New unemployment claims rose to a near two-month high for the week ending June 22, according to the Department of Labor’s weekly release. Initial jobless claims totaled a seasonally adjusted 227,000 for the week, an increase of 10,000 from the prior week’s upwardly revised level and above the 220,000 anticipated by consensus economists. The four-week average for new jobless claims, which smooths some volatility in the weekly readings, rose to 221,250, or the highest level in more than one month.
Continuing jobless claims also rose for the week ended June 25. Continuing claims rose to a seasonally adjusted 1.688 million for the week, higher than the week prior’s upwardly revised level of 1.666 million. Consensus economists expected a reading of 1.665 million for the most recent week.
Pending home sales rose a better-than-expected 1.1% in May from April, according to the National Association of Realtors’ (NAR) Thursday report. This was stronger than the 1.0% gain expected by consensus economists, and represented a rebound from the 1.5% decline in contracts to purchase previously owned homes between March and April. NAR chief economist Lawrence Yun said in a statement that lower-than-average mortgage rates contributed to an increase in May’s pending home sales.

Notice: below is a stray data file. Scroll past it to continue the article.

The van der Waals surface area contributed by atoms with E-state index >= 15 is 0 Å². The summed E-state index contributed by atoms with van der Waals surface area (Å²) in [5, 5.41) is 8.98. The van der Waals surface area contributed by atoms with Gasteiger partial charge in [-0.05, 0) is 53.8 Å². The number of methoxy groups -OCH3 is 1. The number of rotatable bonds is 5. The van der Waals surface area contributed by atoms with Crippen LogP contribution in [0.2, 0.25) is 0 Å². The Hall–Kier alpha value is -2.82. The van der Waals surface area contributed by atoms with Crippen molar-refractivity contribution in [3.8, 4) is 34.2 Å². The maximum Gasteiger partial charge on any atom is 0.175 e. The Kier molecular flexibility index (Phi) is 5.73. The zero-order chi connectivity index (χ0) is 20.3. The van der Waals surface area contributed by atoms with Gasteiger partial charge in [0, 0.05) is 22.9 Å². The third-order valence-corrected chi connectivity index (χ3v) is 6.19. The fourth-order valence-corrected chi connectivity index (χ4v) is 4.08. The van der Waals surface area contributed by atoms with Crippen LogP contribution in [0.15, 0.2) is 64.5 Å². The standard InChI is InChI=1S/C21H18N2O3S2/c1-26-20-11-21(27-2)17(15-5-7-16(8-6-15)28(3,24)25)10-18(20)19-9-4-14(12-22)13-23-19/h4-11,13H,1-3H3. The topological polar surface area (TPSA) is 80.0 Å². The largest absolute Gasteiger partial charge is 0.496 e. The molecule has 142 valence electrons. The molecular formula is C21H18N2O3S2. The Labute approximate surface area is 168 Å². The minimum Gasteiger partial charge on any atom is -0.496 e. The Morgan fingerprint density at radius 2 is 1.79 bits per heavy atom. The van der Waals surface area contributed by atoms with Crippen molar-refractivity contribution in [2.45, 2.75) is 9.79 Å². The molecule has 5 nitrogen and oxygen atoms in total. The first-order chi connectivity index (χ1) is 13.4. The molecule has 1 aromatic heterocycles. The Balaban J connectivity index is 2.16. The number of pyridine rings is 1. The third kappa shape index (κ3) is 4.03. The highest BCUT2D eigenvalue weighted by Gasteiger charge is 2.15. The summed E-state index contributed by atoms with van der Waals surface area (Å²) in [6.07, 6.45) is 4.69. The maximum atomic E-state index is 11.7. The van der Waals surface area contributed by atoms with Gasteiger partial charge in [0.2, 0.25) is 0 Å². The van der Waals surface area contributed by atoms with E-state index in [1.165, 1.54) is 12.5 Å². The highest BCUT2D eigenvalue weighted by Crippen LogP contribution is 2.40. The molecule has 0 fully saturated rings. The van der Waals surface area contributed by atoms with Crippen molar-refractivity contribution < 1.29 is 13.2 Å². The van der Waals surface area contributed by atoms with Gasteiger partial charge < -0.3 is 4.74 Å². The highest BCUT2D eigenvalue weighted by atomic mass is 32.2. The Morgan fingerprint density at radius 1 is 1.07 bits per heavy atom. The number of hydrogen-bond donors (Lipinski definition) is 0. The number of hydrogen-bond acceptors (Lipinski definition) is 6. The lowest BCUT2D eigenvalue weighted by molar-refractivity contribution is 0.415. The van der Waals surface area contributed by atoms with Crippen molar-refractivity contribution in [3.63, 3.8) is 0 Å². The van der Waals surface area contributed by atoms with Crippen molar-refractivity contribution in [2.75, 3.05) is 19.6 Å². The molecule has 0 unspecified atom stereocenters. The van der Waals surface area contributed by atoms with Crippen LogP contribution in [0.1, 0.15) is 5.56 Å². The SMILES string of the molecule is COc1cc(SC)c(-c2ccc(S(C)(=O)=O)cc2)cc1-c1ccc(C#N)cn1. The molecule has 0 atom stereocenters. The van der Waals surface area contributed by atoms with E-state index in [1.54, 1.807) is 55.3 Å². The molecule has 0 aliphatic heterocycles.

Walgreens Boots Alliance (WBA) reported quarterly results that topped consensus expectations as retail pharmacy sales surged over last year. Quarterly adjusted earnings per share of $1.47 beat expectations by 4 cents, while net sales of $34.59 billion were slightly ahead of estimates of $34.44 billion, according to Bloomberg data. U.S. retail pharmacy comparable sales rose 6% during the quarter, versus a 1.2% decline last year. Walgreens reaffirmed its forecast for sales to be flat through the end of its fiscal year, which extends through August.
Boeing (BA) shares fell in early trading after U.S. Federal Aviation Administration (FAA) officials said Wednesday that they identified a new concern that Boeing must address before its grounded 737 Max aircraft can return to the air. The FAA said it is “following a thorough process, not a prescribed timeline, for returning the Boeing 737 Max to passenger service.”
The point of concern affected FAA test pilots’ ability to quickly and easily follow required recovery procedures for runaway stabilizer trim, a source familiar with the FAA’s identification of the issue told Yahoo Finance. The issue relates to the way in which data is processed by the flight computer.
Ford (F) announced Thursday that it will need to cut 12,000 jobs in Europe by the end of 2020 in order to return to profitability amid ongoing challenges for automakers to reduce costs as they invest to comply with new clean-air rules. Ford has previously announced a restructuring plan, including closing six plants in Europe. Ford plans to pare the number of plants in the region to 18. The job cuts in Europe would be achieved primarily by voluntary separation programs, according to the company. Ford posted a loss of $398 million in 2018 in Europe.
Emily McCormick is a reporter for Yahoo Finance. Follow her on Twitter: @emily_mcck